The Effects of War On Healthcare Infrastructure And Health Workers: Chaos Compounding Death and Injury


Often, when we think of war and unrest in countries, the first thing that is discussed or thought about is the violence and the immediate resulting casualties. The number of deaths and injuries as a result of violence within a country or area is one of the key determinants for assessing and evaluating the extent of violent crises. While this factor is of paramount significance because of the direct effect on human life, there are additional consequences of war that are also important and require consideration.  One such consequence is the threat to health workers and poor access to healthcare that often results from war and long-term political instability. War disrupts healthcare infrastructure and, in countries where healthcare resources are already poor, conflict only serves to further weaken those resources and make access to basic healthcare services even more difficult. Contemporaneously, humanitarian workers often provide a large proportion of health services through the provision of aid in war torn countries. International bodies such as the World Health Organization, Médecins Sans Frontières and the Red Cross play a key role in responding to health care needs. These entities work in partnership with whichever local health workers that the country might have when the peace is disrupted. Depending on the extent of the conflict in a country, these international bodies and their humanitarian workers might be the main providers of healthcare to affected populations. Despite carrying out the worthy task of caring for the sick, healthcare workers and health facilities can subsequently become targets during war. This results in casualties among health workers, destruction of already limited health infrastructure and resources, as well as the inability to control or manage diseases which can spread rapidly in a conflict environment.

As a result of this, there is great concern for the safety of humanitarian health workers working in war torn areas. Simultaneous to the fear of being caught in the violence is the fear that they will be deliberately targeted. A study conducted by the International Committee of the Red Cross reported that violence against health workers in war torn areas is “one of the most crucial yet overlooked humanitarian issues of today.” The Syrian civil war is a prime example of this; the destruction of hospitals in Syria has resulted in many casualties amongst humanitarian health workers and their patients. Even when health workers and health facilities are not targeted, in this brutal conflict they are often caught in the crossfire and otherwise obstructed from functioning properly. In the effort to protect health workers, international aid organisations withdraw personnel when the situation appears too dangerous. An obvious but sad ramification is that they can no longer administer the vital care that is so badly needed. Another case study is the Democratic Republic of Congo; in 2011, it was reported that violence against medical workers led to 40,000 dying per year due to lack of access to medical care in the Democratic Republic of Congo. In the same year, it was reported that difficulties in supplying vaccinations to children in Afghanistan and Pakistan due to conflicts plaguing those countries. More recently, the continuing trouble in the DRC has similarly disrupted humanitarian aid workers and made it extremely difficult to provide the necessary health work to contain and treat Ebola in the eastern part of the country. There were fears that a full scale endemic might occur if the situation could not be controlled properly.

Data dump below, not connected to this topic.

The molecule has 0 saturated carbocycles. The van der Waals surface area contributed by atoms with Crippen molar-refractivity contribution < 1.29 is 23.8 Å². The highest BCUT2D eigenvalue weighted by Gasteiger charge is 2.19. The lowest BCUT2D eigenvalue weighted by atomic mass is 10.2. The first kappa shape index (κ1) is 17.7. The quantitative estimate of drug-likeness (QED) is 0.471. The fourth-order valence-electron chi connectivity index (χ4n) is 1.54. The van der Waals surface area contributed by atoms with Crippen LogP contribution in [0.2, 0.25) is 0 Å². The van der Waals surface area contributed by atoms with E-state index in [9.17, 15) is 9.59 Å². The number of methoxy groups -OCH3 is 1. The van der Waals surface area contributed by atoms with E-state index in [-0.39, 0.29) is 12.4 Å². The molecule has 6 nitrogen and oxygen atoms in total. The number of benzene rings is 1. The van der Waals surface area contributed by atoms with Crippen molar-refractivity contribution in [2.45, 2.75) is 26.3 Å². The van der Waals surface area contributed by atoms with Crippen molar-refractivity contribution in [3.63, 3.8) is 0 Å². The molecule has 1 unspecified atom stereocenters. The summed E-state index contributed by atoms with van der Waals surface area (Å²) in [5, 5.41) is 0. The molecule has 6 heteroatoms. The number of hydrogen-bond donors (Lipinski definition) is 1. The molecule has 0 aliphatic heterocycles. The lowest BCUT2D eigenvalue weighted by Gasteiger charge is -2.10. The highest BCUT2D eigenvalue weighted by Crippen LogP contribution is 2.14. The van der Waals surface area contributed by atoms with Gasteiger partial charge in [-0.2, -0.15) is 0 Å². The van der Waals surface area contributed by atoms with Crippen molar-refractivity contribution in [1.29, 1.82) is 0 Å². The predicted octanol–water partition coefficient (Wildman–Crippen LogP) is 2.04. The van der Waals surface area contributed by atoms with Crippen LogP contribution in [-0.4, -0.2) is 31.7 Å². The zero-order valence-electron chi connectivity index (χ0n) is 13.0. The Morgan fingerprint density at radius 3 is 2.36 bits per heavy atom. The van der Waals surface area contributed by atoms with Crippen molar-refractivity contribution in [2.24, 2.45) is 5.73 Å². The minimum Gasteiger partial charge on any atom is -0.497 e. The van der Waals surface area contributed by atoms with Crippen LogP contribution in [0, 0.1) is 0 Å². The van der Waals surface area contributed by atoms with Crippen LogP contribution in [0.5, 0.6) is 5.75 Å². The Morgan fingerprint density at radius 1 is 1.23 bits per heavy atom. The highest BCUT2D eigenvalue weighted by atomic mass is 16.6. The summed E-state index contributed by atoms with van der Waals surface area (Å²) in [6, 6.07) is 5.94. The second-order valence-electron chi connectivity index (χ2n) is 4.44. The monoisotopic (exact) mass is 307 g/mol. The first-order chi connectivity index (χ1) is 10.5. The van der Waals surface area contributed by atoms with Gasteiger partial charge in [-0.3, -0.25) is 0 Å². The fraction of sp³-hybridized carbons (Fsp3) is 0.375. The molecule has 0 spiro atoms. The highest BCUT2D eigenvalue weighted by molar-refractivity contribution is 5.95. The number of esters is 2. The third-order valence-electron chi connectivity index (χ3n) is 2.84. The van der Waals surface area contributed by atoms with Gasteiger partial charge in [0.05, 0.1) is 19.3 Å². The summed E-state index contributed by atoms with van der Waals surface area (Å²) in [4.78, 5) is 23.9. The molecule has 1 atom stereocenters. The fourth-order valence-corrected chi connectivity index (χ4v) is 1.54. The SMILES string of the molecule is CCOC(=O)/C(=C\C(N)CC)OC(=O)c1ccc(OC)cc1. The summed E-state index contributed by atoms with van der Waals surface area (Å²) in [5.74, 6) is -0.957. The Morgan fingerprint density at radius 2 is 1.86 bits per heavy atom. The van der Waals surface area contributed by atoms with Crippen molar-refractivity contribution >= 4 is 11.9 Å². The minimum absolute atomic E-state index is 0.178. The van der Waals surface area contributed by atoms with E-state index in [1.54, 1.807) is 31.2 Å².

Disruption of healthcare in conflict zones continues to be an intractable problem. Though the safety of humanitarian workers must be an important consideration, leaving the population without sufficient access to medical during a crisis of war is unacceptable. One solution could be for intervening military forces to provide emergency healthcare to where it is too dangerous for international humanitarian organisations to do so. Extending the duty of care beyond military ranks to the local population would offer a last resort option should, as is unfortunately likely, vital healthcare services be compromised during a civil war.

Another solution might be to look to local communities to provide their own care. A recent Harvard Global Health Review suggests that organisations such as the WHO and Médecins Sans Frontières should play a more active role in educating and empowering communities to self-serve emergency healthcare. Critically, the report stipulates, the infrastructure for this must be put in place during times of peace. If successful, this strategy would go a long way in reducing some of the fatalities in violent crises where professional medical services are forced to withdraw.

It is imperative that the problem of medical care in times of war is addressed. The tragedy of war is compounded when survivors do not have the health to rebuild their societies when peace is restored. Whilst conflict claims lives directly, those who suffer because of a breakdown in healthcare infrastructure also deserve consideration. It is high time that strategies are put in place to safeguard these essential infrastructures.